Mexico’s energy reforms may provide new opportunities for investment
A recent article published in The American Interest references Mexico’s newly-privatized oil industry as a bright spot for the Mexican-American relationship. The author states: “Plenty of American producers already have experience drilling for crude in the Gulf of Mexico, and can bring that expertise to bear in underutilized offshore Mexican formations.”
Mexico’s shift towards open investment and cross-border commerce may be positive for intergovernmental relations—but how do investors perceive Mexico’s oil and gas industry?
Our 2016 Global Petroleum Survey shows investor confidence in Mexico has improved in recent years. The survey measures investor perceptions and how various policies (royalties and taxes, duplicative regulations, political stability, etc.) might attract or deter investment in jurisdictions worldwide.
According to the latest report, Mexico experienced a positive shift from 2014 to 2015, as its survey rank increased by twenty spots, from 83rd to 63rd. During the same time period, Mexico’s policy perception index score improved from 37.27 to 58.32. Mexico’s rise in the rankings in 2015 can be attributed to improvements in labour availability and skills, uncertainty concerning disputed land claims, and security.
Mexico’s rank dropped slightly in 2016, falling five spots to 68th, as investors cite security, the legal system, and the cost of regulatory compliance as deterrents to investment. As a result, there’s still policy and regulatory work to be done to improve investor perceptions in Mexico.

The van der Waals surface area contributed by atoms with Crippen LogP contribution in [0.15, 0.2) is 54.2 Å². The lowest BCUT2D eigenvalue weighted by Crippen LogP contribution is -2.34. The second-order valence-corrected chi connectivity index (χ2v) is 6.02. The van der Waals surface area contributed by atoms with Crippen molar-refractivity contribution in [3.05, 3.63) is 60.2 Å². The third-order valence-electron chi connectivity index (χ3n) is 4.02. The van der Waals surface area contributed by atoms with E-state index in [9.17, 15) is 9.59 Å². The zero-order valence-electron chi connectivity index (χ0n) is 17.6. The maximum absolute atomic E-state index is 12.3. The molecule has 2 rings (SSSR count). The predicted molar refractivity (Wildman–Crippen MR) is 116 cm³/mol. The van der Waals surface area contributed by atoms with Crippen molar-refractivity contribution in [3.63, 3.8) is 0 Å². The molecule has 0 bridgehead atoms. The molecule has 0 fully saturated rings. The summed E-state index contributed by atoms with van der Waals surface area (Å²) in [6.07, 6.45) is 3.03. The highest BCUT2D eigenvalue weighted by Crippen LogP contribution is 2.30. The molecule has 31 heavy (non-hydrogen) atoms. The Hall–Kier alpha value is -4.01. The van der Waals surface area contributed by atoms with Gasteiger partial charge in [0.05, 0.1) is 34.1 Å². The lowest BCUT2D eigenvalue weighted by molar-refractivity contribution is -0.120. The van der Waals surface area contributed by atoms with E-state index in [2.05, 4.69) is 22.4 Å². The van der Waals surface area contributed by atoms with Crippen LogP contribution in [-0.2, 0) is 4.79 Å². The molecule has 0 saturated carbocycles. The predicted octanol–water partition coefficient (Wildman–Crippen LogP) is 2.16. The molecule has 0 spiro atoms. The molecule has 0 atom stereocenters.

In 2014 Mexican President Enrique Pena Nieto (pictured above) codified an energy reform plan that was designed to lure investors to the country’s ailing oil, gas and electricity sectors. The plan dismantled the monopoly held by Mexico’s two-state owned energy giants, national oil company Pemex and electric utility CFE.
All major political decisions require trade-offs. The denationalization of the country’s reserves was a tough political decision, but provides ample opportunity for new investment across Mexico’s energy industry.
Mexico is an example of a jurisdiction that provides great potential for the development of hydrocarbons. Recent reports suggest Mexico’s energy sector is seeing results after an international consortium of private companies “hit it big with a world-class find... that they had won the right to explore through a government auction.” Thus, unlocking Mexico’s energy resources may, in fact, be a positive step towards attracting new oil and gas investment.
If countries such as Mexico are eager to improve investor perceptions and attract investment dollars, implementing policy and regulatory reforms that encourage competition and openness is a good start.